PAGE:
Accession Number:

ADA255978

Title:

Wait-Free Consensus

Descriptive Note:

Doctoral thesis,

Corporate Author:

CARNEGIE-MELLON UNIV PITTSBURGH PA SCHOOL OF COMPUTER SCIENCE

Personal Author(s):

Report Date:

1992-07-24

Pagination or Media Count:

79.0

Abstract:

Consensus is a decision problem in which n processors, each starting with a value not known to the others, must collectively agree on a single value. If the initial values are equal, the processors must agree on that common value- this is the validity condition. A consensus protocol is wait-free if every processor finishes in a finite number of its own steps regardless of the relative speeds of the other processors, a condition that precludes the use of traditional synchronization techniques such as critical sections, locking, or leader election. Wait-free consensus is fundamental to synchronization without mutual exclusion, as it can be used to construct wait-free implementations of arbitrary concurrent data structures. It is known that no deterministic algorithm for wait -free consensus is possible, although many randomized algorithms have been proposed. I present two algorithms for solving the wait- free consensus problem in the standard asynchronous shared-memory model. The first is a very simple, protocol based on a random walk. The second is a protocol based on weighted voting, in which each processor executes 0n log 2 n expected operations. This bound is close to the trivial lower bound of 9n, and it substantially improves on the best previously-known bound of On2 log n due to Bracha and Rachman.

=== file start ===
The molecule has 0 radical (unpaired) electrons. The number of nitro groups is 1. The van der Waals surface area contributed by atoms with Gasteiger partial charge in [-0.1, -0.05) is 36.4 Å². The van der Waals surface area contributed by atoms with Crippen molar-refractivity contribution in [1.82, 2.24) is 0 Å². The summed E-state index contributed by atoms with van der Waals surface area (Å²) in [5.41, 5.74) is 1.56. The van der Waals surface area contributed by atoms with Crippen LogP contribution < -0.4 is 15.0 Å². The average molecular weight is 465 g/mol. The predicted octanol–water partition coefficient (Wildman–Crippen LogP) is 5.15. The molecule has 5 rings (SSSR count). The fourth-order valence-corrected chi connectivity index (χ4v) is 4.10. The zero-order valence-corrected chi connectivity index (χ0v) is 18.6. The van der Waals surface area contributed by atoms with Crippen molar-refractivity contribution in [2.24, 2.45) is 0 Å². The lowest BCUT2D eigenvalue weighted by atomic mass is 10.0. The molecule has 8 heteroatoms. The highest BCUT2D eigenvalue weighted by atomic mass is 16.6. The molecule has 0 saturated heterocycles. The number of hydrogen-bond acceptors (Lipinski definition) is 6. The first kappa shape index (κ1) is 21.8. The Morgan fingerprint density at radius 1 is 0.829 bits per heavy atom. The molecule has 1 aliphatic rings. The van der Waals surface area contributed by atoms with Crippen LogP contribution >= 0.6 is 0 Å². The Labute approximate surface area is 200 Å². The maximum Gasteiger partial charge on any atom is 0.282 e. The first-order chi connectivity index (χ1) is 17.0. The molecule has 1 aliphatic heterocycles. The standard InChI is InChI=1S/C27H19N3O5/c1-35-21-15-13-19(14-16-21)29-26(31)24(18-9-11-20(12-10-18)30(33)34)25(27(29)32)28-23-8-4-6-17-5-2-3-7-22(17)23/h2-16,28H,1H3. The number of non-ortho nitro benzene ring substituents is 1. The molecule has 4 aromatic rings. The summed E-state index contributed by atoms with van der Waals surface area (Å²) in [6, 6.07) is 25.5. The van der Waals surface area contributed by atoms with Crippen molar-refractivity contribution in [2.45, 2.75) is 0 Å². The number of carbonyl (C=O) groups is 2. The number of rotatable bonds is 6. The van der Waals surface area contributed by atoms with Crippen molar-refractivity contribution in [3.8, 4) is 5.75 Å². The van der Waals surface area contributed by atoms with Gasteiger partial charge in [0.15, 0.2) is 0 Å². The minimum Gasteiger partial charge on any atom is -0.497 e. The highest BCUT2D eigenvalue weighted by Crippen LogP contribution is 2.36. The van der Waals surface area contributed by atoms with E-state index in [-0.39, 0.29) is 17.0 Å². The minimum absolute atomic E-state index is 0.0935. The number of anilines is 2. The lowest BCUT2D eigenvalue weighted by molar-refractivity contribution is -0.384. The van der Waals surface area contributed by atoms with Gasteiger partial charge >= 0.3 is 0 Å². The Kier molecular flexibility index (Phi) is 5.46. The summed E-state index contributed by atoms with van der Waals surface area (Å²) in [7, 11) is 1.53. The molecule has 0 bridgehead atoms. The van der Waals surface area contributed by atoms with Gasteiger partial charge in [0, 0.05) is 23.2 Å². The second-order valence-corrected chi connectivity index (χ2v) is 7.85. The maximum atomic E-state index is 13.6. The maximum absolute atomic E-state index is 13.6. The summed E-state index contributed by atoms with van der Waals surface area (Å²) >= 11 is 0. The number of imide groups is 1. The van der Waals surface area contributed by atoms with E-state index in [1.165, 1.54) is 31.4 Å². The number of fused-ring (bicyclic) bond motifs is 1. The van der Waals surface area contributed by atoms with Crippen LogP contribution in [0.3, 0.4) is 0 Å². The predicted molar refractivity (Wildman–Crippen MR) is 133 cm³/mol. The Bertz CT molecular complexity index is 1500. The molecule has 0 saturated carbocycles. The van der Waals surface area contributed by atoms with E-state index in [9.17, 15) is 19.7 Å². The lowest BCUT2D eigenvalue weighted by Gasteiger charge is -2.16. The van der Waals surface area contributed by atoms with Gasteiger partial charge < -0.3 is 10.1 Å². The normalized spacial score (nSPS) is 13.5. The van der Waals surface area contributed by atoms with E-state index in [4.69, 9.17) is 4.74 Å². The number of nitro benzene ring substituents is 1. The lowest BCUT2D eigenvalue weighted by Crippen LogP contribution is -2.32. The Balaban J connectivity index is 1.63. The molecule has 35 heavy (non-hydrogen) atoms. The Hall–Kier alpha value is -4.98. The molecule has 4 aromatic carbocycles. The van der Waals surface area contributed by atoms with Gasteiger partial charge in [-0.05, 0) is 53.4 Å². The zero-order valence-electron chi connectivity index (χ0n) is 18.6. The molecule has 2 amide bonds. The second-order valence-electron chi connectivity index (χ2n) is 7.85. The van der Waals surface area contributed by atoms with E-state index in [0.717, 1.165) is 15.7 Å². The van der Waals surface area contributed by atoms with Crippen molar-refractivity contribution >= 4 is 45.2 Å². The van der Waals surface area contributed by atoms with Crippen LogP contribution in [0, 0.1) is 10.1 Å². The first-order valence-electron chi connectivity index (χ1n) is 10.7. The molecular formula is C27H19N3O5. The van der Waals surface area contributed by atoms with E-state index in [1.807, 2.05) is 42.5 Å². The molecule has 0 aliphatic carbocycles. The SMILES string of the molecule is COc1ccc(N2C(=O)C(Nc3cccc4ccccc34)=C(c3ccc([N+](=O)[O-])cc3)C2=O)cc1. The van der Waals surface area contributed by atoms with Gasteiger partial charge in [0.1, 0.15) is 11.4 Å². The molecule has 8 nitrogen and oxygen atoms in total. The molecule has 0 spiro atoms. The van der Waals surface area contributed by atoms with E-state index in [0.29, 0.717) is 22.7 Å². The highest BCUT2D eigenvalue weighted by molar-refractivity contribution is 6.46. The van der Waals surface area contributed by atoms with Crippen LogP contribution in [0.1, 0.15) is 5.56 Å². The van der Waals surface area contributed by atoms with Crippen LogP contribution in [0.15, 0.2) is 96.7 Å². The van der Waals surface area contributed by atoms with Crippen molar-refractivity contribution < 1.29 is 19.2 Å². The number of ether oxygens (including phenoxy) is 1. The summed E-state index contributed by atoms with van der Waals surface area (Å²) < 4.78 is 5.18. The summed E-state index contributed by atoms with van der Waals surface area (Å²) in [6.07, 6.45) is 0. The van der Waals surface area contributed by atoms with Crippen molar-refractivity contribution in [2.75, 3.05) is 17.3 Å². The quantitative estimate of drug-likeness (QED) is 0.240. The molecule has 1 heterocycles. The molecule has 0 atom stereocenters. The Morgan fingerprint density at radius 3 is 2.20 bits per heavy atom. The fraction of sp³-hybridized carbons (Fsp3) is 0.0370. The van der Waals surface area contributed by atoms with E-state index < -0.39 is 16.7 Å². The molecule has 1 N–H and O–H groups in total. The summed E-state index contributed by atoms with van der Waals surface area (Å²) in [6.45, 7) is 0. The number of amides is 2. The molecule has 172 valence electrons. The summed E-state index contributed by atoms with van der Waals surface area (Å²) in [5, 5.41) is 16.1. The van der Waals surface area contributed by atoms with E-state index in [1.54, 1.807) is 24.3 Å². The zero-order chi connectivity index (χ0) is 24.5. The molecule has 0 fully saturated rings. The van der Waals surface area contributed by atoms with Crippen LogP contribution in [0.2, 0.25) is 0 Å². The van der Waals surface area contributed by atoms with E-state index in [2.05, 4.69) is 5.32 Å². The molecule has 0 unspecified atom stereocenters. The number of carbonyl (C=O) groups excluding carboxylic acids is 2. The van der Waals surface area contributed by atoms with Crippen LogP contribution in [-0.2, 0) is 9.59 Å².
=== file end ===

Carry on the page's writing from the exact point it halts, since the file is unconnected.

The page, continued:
Subject Categories:

  • Operations Research
  • Computer Programming and Software

Distribution Statement:

APPROVED FOR PUBLIC RELEASE